“I think I’ll go now,” she announced.
“Where are you going?” Katelyn demanded.
“Away from here,” she retorted haughtily, and stalked off, leaving her tray on the table.
Relieved, I watched her go. She was one of those entitled, stuck-up girls who thought everyone was beneath them. I wondered how she and Katelyn ended up as friends. I thought wrong before when I believed Katelyn was just like her. Assuming she would follow her, I said I would see her in class, but she remained seated, not even phased by her leaving.
“She can go,” She said dismissively with a wave of her hand. “Sorry about earlier. She can be nice, but sometimes her inner snob comes out.”
After that, as the days morphed into weeks, Katelyn drifted further away from Anna-Claire and wanted to hang out with me more often. Sometimes, she even waited for me after class, and because I was much better in math than she was, I helped her with her homework. We had lunch together, where Anna-Claire would glare at us now and then, as she sat with a new equally stuck-up group. I think it’s safe to say I finally found a friend, a most unlikely one, but still a friend. But I never found out what made her talk to me in the first place.
We started visiting each other’s houses, and I marveled at the great size of hers, with its entrance hall and high ceilings. I thought how awesome it must have been to never have had to worry about money.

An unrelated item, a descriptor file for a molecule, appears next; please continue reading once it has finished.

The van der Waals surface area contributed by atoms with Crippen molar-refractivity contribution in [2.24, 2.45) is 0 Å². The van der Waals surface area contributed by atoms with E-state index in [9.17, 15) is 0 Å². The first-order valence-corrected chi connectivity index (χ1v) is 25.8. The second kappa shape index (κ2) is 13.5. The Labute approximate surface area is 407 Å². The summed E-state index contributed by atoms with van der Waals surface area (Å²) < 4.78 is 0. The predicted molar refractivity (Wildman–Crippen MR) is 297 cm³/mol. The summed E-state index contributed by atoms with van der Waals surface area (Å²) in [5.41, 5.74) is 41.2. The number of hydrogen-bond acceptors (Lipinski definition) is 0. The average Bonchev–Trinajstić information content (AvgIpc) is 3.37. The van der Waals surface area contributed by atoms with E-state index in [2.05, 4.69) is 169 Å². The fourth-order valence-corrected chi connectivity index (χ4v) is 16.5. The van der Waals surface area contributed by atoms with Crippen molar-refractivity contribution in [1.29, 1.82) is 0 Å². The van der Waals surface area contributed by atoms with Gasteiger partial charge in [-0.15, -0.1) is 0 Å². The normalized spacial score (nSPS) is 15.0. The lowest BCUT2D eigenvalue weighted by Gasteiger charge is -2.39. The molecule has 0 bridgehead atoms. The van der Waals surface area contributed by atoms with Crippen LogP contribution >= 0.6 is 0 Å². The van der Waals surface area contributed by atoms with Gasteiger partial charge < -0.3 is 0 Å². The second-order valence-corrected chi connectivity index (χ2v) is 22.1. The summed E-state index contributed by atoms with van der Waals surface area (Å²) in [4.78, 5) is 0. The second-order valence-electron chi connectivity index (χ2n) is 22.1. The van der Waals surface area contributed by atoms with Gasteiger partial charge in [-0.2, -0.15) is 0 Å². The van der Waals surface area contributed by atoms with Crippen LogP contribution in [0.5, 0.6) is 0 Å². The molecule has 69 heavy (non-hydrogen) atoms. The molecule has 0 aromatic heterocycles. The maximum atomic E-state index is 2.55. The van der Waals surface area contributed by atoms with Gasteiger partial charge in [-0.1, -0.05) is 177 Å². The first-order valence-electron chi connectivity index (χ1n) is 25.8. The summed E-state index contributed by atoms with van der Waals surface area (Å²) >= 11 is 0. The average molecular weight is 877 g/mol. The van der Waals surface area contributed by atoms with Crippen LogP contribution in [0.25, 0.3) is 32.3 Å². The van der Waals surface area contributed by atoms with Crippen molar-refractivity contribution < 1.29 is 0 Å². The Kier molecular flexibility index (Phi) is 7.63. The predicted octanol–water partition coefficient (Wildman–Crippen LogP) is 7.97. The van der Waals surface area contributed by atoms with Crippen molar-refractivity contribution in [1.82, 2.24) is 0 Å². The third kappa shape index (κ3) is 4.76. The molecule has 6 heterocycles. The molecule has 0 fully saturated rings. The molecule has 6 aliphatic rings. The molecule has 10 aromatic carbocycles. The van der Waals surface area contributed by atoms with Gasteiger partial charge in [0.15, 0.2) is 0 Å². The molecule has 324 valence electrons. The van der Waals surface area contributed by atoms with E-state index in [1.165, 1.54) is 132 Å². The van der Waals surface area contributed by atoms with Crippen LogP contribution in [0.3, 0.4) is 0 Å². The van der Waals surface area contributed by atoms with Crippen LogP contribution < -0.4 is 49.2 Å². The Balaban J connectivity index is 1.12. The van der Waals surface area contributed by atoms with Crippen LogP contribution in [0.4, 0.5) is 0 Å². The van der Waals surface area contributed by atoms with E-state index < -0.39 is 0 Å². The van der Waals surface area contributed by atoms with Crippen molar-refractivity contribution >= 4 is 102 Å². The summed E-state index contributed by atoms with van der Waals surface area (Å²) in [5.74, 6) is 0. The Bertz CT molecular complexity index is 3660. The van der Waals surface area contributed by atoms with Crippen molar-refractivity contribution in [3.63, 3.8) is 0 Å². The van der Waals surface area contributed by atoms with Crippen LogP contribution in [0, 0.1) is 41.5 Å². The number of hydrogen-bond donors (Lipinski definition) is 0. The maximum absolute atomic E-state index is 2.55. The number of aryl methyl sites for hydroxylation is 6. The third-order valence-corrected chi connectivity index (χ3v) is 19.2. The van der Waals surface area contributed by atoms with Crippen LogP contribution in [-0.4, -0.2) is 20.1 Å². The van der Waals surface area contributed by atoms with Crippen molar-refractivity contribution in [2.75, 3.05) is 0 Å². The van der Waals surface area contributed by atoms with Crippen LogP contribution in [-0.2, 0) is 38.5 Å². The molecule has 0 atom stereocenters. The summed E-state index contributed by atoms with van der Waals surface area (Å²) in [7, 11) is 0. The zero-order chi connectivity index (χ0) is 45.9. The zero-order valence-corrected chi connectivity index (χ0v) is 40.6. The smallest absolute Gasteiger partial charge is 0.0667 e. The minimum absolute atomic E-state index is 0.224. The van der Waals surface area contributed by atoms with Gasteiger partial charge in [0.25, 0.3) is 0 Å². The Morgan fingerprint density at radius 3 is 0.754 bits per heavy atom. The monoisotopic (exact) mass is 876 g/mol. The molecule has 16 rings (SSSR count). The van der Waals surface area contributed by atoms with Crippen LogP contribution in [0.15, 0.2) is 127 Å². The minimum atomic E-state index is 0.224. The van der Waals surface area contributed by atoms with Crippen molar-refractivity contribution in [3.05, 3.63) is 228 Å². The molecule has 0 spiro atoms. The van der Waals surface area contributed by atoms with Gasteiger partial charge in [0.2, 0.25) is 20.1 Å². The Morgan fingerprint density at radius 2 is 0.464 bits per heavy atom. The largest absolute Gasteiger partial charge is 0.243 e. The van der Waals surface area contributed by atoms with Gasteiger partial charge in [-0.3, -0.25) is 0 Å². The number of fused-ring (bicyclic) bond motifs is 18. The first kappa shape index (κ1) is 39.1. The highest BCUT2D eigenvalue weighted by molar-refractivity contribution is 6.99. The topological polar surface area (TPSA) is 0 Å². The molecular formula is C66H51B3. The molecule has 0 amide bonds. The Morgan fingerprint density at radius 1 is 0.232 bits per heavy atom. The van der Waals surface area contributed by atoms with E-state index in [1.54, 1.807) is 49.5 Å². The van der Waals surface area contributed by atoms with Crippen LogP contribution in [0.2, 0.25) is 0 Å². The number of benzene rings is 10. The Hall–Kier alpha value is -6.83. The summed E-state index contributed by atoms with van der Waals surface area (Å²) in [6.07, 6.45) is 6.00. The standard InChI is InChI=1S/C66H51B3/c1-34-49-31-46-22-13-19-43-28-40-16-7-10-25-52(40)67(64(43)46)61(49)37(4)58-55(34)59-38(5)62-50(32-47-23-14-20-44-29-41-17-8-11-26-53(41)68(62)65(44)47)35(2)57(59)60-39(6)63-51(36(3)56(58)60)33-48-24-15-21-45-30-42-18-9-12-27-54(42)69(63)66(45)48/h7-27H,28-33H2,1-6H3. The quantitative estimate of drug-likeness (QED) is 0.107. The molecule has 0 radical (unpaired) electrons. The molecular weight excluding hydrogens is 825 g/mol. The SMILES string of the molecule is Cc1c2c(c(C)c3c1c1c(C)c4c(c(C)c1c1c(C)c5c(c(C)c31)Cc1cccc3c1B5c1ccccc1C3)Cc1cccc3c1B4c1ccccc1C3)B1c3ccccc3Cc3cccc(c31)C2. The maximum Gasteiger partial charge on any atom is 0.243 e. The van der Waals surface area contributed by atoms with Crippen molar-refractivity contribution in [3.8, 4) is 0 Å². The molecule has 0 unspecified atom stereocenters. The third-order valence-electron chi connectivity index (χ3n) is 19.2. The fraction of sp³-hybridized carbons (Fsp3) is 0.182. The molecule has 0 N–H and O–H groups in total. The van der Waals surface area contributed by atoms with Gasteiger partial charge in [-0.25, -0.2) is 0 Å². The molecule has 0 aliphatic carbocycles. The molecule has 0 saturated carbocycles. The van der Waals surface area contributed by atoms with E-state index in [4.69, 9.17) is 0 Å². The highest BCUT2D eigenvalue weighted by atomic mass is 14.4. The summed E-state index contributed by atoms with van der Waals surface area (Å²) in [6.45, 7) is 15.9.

I learned a different story one evening at my house when she asked me if I missed Lavender Hill. “Sometimes,” I answered. “I was used to it, but I especially miss my friends,” then quickly added, “but I don’t mind making new ones,” when she went quiet.
“Remember that day in the caf,” she began, “when I got mad at Anna-Claire when she said what she did about kids from certain schools being losers?”
I remembered, and I’d say it was more than mad; more like explosive, but she deserved it.
“Well, she would consider me one of those losers, if she knew where I went to before coming to Princess C.”
Seeing the confusion on my face, she continued. “No one from school knows about me, not even Anna-Claire, that’s why I pretended like I didn’t know anything about Lavender Hill, and even asked you where it was. I really wanted to go there since most of my friends were going, but I couldn’t.”
“Really?!” is all I managed to say. My head was still trying to get around the shock of her revelation. I had a million questions and I threw them out at the same time: Where did you go? Why couldn’t you go? How did you end up at Charlotte?
Her chin dipped down. “I ended up at OakWest Collegiate.”
I heard of it. It was considered one of the worst schools. I thought I was a long way from where I was, but she was miles ahead.
“I couldn’t go to Lavender because we didn’t even have a car and it was a little too far to take the bus every day,” a trace of hurt in her voice as she said this.
“My mom was a waitress doing double shifts,” she continued, “until she and my step-dad got married. He’s nice; super-friendly like your mom, and he owns a couple of businesses. He’s the one who convinced my mom about private school, so here I am.”
I could relate to her story. “You probably guessed from where I had gone to school that I didn’t always live like this either. My parents worked on their business for years, until it took off.”
“That’s how I knew there was something different about you, and you didn’t have your nose in the air, like most everyone at Princess C.” She laughed.
“At first, I thought you didn’t like me because I was new,” I admitted.
“No way! That wasn’t it at all,” she strongly emphasized by shaking her head. “Ever since I saw Lavender Hill school on your Friendbook, I wanted to talk to you. I thought finally there was someone else who’d lived in the real world.” She then smiled. “That, and you like super-cool music (I would get used to her saying ‘super’ when she wanted to stress a point). I smiled back, grateful for our friendship.